These are things I probably wouldn’t worry about if my children were white. This is how I know race still matters and in unfair ways. We have come a long way, but we still have a long ways to go before racial and cultural differences are pervasively seen as something to be celebrated and appreciated, rather than the basis for division and discrimination.

The beauty of raising young children is that they are a living example that race is a social construct, not a biological truth. I see how accepting my children are of people from different backgrounds, because no one has taught them otherwise and because my husband and I are doing all we can to ensure they hold onto that belief. They notice skin color, but without judgment or assumption.

Ellie of Musing Momma

Ellie of Musing Momma

We can’t change problems if we don’t recognize them. My family experience has pushed me to examine my own biases and being more aware means I can make more conscious choices over what I believe and what I feel.

If things are going to change, we have to open our hearts and be willing to learn. We need to seek out different perspectives and really try to understand the impact of our history on the present. For those of us who are white, we must be willing to examine our own biases and acknowledge where our skin color has afforded us privileges we may not deserve, and we have to be willing to do something about it.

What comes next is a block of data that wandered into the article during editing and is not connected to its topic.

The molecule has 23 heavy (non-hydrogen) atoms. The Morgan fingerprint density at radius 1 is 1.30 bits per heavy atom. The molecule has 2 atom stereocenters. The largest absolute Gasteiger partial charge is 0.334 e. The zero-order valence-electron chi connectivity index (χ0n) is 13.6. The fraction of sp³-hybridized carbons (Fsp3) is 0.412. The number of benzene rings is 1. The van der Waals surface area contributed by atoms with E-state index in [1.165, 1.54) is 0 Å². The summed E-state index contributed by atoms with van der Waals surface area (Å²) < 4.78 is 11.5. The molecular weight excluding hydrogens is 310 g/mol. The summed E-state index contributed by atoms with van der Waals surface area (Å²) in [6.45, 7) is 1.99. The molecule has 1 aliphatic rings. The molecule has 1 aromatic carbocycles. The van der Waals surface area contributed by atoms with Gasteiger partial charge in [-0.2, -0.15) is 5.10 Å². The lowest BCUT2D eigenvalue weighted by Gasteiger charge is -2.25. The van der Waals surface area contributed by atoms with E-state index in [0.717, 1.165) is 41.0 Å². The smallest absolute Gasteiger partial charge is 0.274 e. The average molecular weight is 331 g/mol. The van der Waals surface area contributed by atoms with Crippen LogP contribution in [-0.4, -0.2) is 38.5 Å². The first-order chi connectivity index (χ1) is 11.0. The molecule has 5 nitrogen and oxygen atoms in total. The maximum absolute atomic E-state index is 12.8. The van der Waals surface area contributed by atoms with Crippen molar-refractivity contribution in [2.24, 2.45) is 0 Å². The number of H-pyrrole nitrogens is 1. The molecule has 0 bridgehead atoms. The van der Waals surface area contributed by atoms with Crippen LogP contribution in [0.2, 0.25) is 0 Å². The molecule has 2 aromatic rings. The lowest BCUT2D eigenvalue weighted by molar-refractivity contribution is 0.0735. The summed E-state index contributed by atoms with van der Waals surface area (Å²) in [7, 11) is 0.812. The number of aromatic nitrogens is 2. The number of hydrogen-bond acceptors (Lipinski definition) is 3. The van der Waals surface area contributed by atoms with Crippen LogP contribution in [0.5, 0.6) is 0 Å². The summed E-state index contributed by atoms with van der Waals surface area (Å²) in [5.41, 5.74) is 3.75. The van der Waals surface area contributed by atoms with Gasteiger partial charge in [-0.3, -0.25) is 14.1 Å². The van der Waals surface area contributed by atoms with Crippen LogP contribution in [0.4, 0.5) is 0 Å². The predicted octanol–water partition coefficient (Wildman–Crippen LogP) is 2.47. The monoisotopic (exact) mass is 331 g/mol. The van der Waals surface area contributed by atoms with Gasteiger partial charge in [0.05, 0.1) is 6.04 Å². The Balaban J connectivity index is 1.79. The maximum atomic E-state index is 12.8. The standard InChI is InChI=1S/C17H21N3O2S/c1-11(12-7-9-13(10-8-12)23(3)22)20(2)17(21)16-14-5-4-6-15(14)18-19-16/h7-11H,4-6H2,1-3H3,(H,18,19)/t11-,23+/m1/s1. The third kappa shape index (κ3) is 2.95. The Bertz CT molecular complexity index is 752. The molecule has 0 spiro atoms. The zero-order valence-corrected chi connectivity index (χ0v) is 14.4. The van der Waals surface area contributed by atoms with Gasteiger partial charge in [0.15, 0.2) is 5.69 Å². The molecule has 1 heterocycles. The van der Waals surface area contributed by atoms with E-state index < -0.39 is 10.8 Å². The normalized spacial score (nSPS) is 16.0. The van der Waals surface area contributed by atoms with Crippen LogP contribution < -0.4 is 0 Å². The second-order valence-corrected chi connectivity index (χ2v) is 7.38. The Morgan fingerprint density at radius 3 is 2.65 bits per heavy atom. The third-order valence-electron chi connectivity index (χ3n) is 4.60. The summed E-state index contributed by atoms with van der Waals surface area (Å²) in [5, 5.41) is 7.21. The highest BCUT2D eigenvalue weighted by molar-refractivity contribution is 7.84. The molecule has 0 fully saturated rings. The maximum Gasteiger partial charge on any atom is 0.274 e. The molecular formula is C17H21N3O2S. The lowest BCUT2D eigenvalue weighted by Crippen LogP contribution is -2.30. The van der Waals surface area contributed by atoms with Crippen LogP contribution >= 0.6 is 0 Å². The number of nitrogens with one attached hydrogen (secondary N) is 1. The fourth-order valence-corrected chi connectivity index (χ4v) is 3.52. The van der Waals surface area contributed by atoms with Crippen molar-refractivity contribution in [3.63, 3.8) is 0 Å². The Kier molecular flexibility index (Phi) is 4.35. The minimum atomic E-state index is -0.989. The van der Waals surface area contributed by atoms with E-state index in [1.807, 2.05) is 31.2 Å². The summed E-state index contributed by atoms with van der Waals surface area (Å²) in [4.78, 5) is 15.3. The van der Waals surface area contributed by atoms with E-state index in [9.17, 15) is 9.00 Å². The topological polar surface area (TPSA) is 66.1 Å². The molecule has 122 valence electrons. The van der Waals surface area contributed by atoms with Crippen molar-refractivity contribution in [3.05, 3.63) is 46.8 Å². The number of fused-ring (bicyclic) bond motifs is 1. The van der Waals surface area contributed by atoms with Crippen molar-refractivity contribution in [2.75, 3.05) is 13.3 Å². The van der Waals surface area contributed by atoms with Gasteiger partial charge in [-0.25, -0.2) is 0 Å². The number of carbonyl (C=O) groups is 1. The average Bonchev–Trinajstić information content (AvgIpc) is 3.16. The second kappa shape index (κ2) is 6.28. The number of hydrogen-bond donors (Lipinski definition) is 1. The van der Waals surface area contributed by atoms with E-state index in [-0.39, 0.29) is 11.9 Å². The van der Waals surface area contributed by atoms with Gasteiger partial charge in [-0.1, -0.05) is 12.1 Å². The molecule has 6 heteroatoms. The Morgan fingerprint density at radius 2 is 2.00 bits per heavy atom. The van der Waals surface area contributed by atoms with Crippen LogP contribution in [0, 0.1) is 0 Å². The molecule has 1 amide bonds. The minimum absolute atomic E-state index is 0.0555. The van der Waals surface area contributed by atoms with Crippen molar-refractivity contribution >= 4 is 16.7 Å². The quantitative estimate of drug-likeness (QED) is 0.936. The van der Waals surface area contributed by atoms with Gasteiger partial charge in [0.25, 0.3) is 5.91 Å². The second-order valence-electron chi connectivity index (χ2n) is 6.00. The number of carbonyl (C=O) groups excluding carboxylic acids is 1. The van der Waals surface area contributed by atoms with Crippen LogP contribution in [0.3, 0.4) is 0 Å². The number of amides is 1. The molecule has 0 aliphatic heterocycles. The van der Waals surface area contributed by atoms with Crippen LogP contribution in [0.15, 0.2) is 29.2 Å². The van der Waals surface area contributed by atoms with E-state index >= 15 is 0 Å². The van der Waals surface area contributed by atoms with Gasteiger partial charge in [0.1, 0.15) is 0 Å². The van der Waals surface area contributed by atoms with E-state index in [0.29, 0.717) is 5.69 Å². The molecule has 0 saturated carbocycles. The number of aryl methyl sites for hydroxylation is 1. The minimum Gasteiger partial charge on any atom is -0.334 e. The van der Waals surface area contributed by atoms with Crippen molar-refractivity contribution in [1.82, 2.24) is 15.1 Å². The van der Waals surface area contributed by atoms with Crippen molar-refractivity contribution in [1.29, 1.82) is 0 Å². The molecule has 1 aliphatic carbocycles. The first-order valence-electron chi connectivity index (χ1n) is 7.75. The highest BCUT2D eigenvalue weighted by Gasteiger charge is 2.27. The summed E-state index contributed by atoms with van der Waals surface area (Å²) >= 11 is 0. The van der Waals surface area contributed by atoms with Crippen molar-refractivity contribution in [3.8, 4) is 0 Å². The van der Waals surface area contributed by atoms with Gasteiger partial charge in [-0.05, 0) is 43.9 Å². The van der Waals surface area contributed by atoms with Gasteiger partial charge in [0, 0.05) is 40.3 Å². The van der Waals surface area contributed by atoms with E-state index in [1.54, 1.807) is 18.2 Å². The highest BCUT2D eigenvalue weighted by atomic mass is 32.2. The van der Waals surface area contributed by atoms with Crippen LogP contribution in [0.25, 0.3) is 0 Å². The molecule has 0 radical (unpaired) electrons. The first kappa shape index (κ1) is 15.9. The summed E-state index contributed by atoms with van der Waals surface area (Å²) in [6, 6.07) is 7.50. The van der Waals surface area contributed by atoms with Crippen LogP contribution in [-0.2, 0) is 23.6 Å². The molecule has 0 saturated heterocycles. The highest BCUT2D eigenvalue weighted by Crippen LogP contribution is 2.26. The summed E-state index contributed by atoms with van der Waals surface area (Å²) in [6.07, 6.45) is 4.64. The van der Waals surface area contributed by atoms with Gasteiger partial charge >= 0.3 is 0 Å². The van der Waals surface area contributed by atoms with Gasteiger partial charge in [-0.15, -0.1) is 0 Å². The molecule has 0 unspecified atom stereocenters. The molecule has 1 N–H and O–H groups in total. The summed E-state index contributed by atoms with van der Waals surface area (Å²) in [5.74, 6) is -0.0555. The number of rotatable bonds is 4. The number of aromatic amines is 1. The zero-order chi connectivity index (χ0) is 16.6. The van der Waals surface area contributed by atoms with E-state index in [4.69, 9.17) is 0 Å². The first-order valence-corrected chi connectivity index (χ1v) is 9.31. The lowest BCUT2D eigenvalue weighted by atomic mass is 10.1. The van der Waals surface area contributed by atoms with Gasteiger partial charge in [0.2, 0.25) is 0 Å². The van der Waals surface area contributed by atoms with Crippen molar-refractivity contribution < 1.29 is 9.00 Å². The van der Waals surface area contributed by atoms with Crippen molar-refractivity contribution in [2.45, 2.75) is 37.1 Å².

Read more at Musing Momma about Ellie’s experiences from how her interracial relationship has shaped her identity to debating whether to change school districts to conversations with her sons about race. She also features other multiracial families who are gracious enough to share their experiences. Ellie highly recommend the online magazine Multicultural Familia and their list of favorite sites on race and culture as good places to learn more.

Thank you, Ellie, for sharing your story here!

photo credit: Lubs Mary. via photopin cc
photo credit: werthmedia via photopin cc

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Filed under America, family & friends, women's studies

Tennessee

February is African-American history month. 

Somewhere in America, 1934, oil on canvas by Robert Brackman

Somewhere in America, 1934, oil on canvas by Robert Brackman

I’m not African-American. There are many things I don’t understand about how racism is experienced. While I would very much like us to get past race and just treat everyone as human beings, the atrocities the African-American and other communities have experienced leave deep wounds. Will they ever heal? How can all of us help?